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This column by Jamie Saxon was prepared for the September 8, 2004
issue of U.S. 1 Newspaper. All rights reserved.
Some people think they have to spend lots of money and travel several
time zones away on their summer vacation in order to witness an exotic
culture teeming with human curiosities. All I need to do is drive five
hours northwest to Trumansburg, NY (near Cornell, somewhere worthy of
a National Geographic special, or even a reality TV show. Home to my
She is a brain with two legs who writes for the Cornell Law Journal,
reviews children’s books for Publishers Weekly, and edits the
dissertations of Cornell students for whom English is a second
language. My brother-in-law wrote a little book called "The Internet
for Dummies," which has been translated into a billion languages. He
is also the mayor of Trumansburg.
Every summer my son and I trek to Trumansburg (population 1,800 and
not a stoplight in sight) mostly to get a fix of Sarah, my niece, who
is seven months younger than Mackenzie and his bosom buddy. But I go
too to revel in the otherworldliness of the town.
Trumansburg is the granola version of Lake Wobegon, where, as those of
you who listen to "A Prairie Home Companion" know, all the men are
good-looking, all the women are strong, and all the children are above
average. In Trumansburg, all the men have highly unusual jobs: the
owner of Gothic Eves, the B&B where we stayed, used to get paid to
climb trees in the forest and check their condition, and now he works
in rice and tomato genetics; another guy makes classical guitars,
which he sells for $6,000 apiece, and has a two-year backlog of orders
from around the world.
All the women breastfeed their children until the first day of
kindergarten (that is, unless they home school, when the breastfeeding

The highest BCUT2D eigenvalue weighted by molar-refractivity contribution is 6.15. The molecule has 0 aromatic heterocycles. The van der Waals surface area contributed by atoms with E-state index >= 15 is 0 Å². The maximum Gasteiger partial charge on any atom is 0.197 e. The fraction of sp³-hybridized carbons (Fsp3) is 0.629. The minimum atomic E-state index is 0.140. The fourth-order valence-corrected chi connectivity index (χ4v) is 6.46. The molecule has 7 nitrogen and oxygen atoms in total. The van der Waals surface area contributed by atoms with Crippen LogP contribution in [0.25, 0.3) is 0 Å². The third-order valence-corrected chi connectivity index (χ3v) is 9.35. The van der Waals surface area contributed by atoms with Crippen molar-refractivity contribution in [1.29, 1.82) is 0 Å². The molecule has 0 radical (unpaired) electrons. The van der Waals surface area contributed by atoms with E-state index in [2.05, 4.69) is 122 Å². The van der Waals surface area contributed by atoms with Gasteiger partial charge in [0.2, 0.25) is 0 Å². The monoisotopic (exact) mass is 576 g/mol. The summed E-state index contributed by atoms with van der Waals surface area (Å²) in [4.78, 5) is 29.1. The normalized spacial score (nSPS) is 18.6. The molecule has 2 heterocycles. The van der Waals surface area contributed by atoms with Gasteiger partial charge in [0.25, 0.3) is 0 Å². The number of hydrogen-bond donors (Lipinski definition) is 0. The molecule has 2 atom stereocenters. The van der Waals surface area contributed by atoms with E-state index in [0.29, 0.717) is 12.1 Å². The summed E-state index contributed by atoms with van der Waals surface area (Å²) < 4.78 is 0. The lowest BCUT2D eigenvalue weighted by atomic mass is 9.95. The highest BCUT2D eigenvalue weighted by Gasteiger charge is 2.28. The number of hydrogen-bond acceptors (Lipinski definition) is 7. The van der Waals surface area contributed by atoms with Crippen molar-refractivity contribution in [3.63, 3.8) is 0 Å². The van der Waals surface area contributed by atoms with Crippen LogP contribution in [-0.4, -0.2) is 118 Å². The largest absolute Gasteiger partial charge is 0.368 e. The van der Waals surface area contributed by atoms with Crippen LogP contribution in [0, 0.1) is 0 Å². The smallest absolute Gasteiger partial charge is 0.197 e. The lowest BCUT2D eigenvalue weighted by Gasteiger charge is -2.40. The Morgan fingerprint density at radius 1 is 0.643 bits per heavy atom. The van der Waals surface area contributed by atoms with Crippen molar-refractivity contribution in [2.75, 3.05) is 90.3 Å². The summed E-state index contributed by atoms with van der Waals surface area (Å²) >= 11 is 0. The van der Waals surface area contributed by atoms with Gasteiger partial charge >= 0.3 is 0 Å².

end date blurs). And none of the children watch television, but
instead actually play outside, ride their bikes, climb trees, and even
start their own businesses, like the eight-year-old daughter of the
B&B owner, who started Wicked Windows, a window-cleaning business. The
town is so small that when Santa comes around on Christmas Eve on his
fire engine, he actually gives every child a present.
My sister knows everybody’s name and waves wildly to them all from her
decrepit Toyota minivan with 175,000 miles on it as we drive to visit
the same places, which is comforting – the Ithaca Science Center, a
fabulous hands-on museum where my niece knows the names of all of the
snakes; the Trumansburg Nature Center, which has a five-story tree
house that some Ithaca high school kids built as a project; and the
perfectly-named coffee shop, Gimme Coffee!.
At Gothic Eves, my son fell in love with the rope swing in the
backyard and the collection of National Geographic magazines neatly
filling a wall of bookshelves in our room – every issue dating back
to the 1930s. Rose, the wife of the forest-rice-tomato guy, told
Mackenzie if he woke up early he could come out here and play on the
swing . He looked at her oddly, as if she had a large growth on the
side of her face. "Do you have a TV?" he asked tentatively. "No,